Not quite as fazed by the end of BST as our good blogger. It’s in the diary and marks the unwelcome fact that the puzzle now appears at 8:00am, just when I’m starting to get up earlier.

    Edited at 2016-10-31 03:50 am (UTC)

    1. How dare you, Sir! I refer to ‘The Eagle Junior Crossword’ for 12 March 1954 – 8×8. My Mum timed me! Only 1dn ‘TROUSERS’ gave me trouble -otherwise I would have been under 8 mins.

      How’s it going with ‘The Wanchai & Wing-Wah Morning Puzzle’? Cantonese is merciless.

      Sai so gan, hai bin do!?

  6. 18 minutes for the second day running, which I thought as pretty good until I saw what the Australian Magoo had clocked.
  7. I managed to nod off during this one and ended with 66 minutes on the clock. I had been writing in the answers steadily so I must have gone out like a light at some point. The only problem I recall was as a result of pencilling in THYRISS at 9ac, trusting to alternative parsing, which delayed the solving of 10dn by leading me to think it started with I.

    N OR M as a Christie title didn’t bother me for a moment but I wonder if it had been defined with reference to its religious origins how many people would have known that these days: The title is taken from a catechism in the Book of Common Prayer which asks, “What is your Christian name? Answer N. or M. The “N. or M.” here stands for the Latin, “nomen vel nomina”, meaning “name or names”. It is an accident of typography that “nomina” came to be represented by “m”. [Wikipedia]

    1. Jack: Have we not had the catechism debate earlier on this site? You’re the pro at finding such matters.
      1. Yes, I thought it had come up before but I was unable to track it down to cross-reference it.*

        I knew the Christie title before the religious significance because from the age of 11 I used to browse frequently through the detective fiction on sale in a bookshop on Harrow Hill, and this included most of AC’s works. At 13 I was conscripted officially into the C of E and it was a requirement of the Confirmation preparations that candidates had to study the Catechism and that was when I connected to two things.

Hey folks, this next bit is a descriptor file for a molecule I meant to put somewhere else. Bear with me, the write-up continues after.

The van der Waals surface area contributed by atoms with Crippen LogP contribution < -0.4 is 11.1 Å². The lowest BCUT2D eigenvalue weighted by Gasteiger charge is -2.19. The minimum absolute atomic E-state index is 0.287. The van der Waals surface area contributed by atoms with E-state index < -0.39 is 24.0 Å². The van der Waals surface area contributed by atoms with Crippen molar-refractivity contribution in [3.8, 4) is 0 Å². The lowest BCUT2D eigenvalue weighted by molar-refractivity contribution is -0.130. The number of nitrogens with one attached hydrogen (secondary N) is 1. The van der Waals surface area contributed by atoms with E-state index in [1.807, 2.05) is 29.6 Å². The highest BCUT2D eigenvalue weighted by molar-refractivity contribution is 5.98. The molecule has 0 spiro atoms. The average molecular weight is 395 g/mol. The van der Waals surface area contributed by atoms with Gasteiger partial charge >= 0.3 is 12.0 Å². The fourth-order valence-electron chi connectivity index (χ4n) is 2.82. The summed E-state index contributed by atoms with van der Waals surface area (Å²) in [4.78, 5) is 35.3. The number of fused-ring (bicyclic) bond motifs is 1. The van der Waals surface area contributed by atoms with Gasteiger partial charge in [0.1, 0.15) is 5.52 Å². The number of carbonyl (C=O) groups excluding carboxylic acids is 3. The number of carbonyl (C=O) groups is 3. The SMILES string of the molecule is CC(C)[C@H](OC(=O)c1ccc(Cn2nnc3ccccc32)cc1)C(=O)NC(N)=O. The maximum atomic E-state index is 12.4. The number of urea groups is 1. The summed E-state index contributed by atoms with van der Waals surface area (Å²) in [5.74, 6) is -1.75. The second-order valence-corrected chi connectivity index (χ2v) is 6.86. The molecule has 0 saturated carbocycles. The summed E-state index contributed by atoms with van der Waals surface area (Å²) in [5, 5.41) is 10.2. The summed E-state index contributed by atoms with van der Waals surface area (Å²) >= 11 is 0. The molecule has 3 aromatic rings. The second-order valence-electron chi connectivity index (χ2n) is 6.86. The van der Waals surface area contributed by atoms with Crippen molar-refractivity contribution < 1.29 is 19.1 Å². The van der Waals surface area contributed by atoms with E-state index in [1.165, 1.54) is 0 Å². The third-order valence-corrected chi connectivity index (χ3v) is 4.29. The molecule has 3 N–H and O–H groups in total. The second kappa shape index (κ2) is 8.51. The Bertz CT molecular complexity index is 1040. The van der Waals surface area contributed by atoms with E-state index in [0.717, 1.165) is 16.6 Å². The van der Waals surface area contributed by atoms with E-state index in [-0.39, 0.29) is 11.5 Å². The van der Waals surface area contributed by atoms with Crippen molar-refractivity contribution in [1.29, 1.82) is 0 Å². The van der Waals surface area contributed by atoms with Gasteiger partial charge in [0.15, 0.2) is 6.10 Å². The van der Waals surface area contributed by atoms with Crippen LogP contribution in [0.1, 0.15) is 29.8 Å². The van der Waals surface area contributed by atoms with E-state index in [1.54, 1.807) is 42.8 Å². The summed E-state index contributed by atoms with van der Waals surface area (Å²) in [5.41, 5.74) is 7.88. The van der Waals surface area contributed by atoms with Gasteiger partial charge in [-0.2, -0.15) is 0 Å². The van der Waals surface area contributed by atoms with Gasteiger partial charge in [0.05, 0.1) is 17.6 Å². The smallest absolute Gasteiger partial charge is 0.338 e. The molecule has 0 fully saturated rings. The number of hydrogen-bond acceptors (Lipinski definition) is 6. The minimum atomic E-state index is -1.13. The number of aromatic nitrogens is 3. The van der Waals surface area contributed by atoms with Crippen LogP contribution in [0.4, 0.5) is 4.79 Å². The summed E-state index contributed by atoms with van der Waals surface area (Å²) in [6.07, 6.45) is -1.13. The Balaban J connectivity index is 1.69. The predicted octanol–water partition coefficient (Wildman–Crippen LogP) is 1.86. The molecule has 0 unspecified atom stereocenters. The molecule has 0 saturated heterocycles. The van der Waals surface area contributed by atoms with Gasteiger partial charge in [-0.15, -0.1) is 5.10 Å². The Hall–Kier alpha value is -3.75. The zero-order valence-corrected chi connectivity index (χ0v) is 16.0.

*I’ve found it now here: http://times-xwd-times.livejournal.com/502094.html. You may need to expand the first few comments.

        Edited at 2016-10-31 06:43 am (UTC)

  8. Ah thanks! Looks like I was wrong (again!) on that occasion. But what would this lapsed Quaker know about such things?
  9. While some have recently turned over a new leaf, putting their biffing days behind them (Verlaine), I’ve been going the other way. And paying for it today, like Kevingregg, with ICELAND.

    Well done, galspray. Have you booked your ticket to London for next year’s speed-fest?

    And thank you, jackkt, for the enlightenment re N or M. I’m reminded of the scene in the movie Spotlight where Cardinal Law sends a thoughtful gift of a Catholic catechism to the new, Jewish editor of the Globe, along with a note explaining that it’s a guide to the city of Boston.

  10. 10m for all but 8dn, but I gave up on that one after an alphabet trawl didn’t uncover anything that looked likely. I considered NORM (along with every other possible combination of letters) but it didn’t seem like a good enough match for ‘pattern’.
    Ah well, there’s always tomorrow. Well done galspray.
  11. I think Aidan is the more common in Ireland at least. Aiden Gillen from the Wire etc. serves to confuse. But if in doubt, refer to the Saint’s original spelling. Thanks to blogger and setter.
  12. 5 and a half minutes for this mostly quite easy puzzle, with only THYRSIS giving me anything like real pause, THYRSUS being the more familiar word to this classicist’s eyes.

    I used the “N or M?” device while trying to clue NORMAN BATES a few years ago, so I was well equipped to write that one in immediately given the crossers.

  13. 13 odd minutes (with an interruption), but undone by a simple typo which took ages to spot, and got me into that territory which lets you think the Times computer has made a mistake, though knowing that doesn’t happen really. Apparently my subconscious self couldn’t decide whether the sixth letter in 26ac was N or M. Now there’s a coincidence.
    THYRSIS from wordplay and misty memory.
    It would be wonderful if the row 6 Nina SEAR DID was the answer to the Christie Whodunnit, and if therefore the culprit was caught by the cooperation of a fortune teller and an inspector. Wonderful but sadly not. It was Tommy and Tuppence (Christie in Blyton mode) who solved the spy story.
  14. 15 minutes to do all except 9a, where again my proud ignorance of things poetic let me down and I invented THYSSIS. The Christie novel was one I knew and it brought a grunt of appreciation although like others I tried NINA at first.
    Otherwise a good warm up for the week. Well done galspray. Nice music, Vinyl1.
  15. 20 minutes, well over the par for the course today.Not helped by a ghastly shanked biff at the ninth where I had obverse.DNK N or M but unlike keriothe felt norm for pattern satifactory.Congrats to any Bangladesh supporters on their first win against our boys.